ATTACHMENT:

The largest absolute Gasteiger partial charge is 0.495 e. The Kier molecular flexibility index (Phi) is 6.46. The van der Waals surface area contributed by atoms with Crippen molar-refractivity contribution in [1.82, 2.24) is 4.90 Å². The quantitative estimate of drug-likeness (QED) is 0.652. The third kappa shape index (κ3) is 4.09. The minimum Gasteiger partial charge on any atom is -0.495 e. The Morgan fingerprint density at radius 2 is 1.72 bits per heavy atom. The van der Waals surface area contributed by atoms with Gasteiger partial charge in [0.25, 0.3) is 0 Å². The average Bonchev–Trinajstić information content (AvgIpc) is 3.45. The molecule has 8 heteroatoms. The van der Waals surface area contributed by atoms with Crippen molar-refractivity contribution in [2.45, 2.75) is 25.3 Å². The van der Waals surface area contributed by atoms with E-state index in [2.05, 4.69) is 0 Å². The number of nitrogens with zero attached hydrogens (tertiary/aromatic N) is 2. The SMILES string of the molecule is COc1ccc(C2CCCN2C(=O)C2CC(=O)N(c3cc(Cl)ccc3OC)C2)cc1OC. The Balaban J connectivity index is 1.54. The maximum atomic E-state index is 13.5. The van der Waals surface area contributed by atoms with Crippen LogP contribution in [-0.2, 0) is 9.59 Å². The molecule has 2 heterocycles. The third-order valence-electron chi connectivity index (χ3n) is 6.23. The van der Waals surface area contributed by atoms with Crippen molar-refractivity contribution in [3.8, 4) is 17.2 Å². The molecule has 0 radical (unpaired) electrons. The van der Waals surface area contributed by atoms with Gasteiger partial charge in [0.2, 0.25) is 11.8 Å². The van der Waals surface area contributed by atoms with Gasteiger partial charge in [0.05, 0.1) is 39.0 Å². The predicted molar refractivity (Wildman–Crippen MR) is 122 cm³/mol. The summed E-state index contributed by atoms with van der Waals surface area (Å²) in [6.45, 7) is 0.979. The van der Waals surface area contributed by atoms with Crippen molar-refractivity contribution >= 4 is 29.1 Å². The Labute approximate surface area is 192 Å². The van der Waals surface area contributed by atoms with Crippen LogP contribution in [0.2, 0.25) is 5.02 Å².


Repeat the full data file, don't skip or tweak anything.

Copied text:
The largest absolute Gasteiger partial charge is 0.495 e. The Kier molecular flexibility index (Phi) is 6.46. The van der Waals surface area contributed by atoms with Crippen molar-refractivity contribution in [1.82, 2.24) is 4.90 Å². The quantitative estimate of drug-likeness (QED) is 0.652. The third kappa shape index (κ3) is 4.09. The minimum Gasteiger partial charge on any atom is -0.495 e. The Morgan fingerprint density at radius 2 is 1.72 bits per heavy atom. The van der Waals surface area contributed by atoms with Gasteiger partial charge in [0.25, 0.3) is 0 Å². The average Bonchev–Trinajstić information content (AvgIpc) is 3.45. The molecule has 8 heteroatoms. The van der Waals surface area contributed by atoms with Crippen molar-refractivity contribution in [2.45, 2.75) is 25.3 Å². The van der Waals surface area contributed by atoms with E-state index in [2.05, 4.69) is 0 Å². The number of nitrogens with zero attached hydrogens (tertiary/aromatic N) is 2. The SMILES string of the molecule is COc1ccc(C2CCCN2C(=O)C2CC(=O)N(c3cc(Cl)ccc3OC)C2)cc1OC. The Balaban J connectivity index is 1.54. The maximum atomic E-state index is 13.5. The van der Waals surface area contributed by atoms with Crippen LogP contribution in [-0.2, 0) is 9.59 Å². The molecule has 2 heterocycles. The third-order valence-electron chi connectivity index (χ3n) is 6.23. The van der Waals surface area contributed by atoms with Crippen molar-refractivity contribution in [3.8, 4) is 17.2 Å². The molecule has 0 radical (unpaired) electrons. The van der Waals surface area contributed by atoms with Gasteiger partial charge in [0.2, 0.25) is 11.8 Å². The van der Waals surface area contributed by atoms with Gasteiger partial charge in [0.05, 0.1) is 39.0 Å². The predicted molar refractivity (Wildman–Crippen MR) is 122 cm³/mol. The summed E-state index contributed by atoms with van der Waals surface area (Å²) in [6.45, 7) is 0.979. The van der Waals surface area contributed by atoms with Crippen molar-refractivity contribution >= 4 is 29.1 Å². The Labute approximate surface area is 192 Å². The van der Waals surface area contributed by atoms with Crippen LogP contribution in [0.2, 0.25) is 5.02 Å².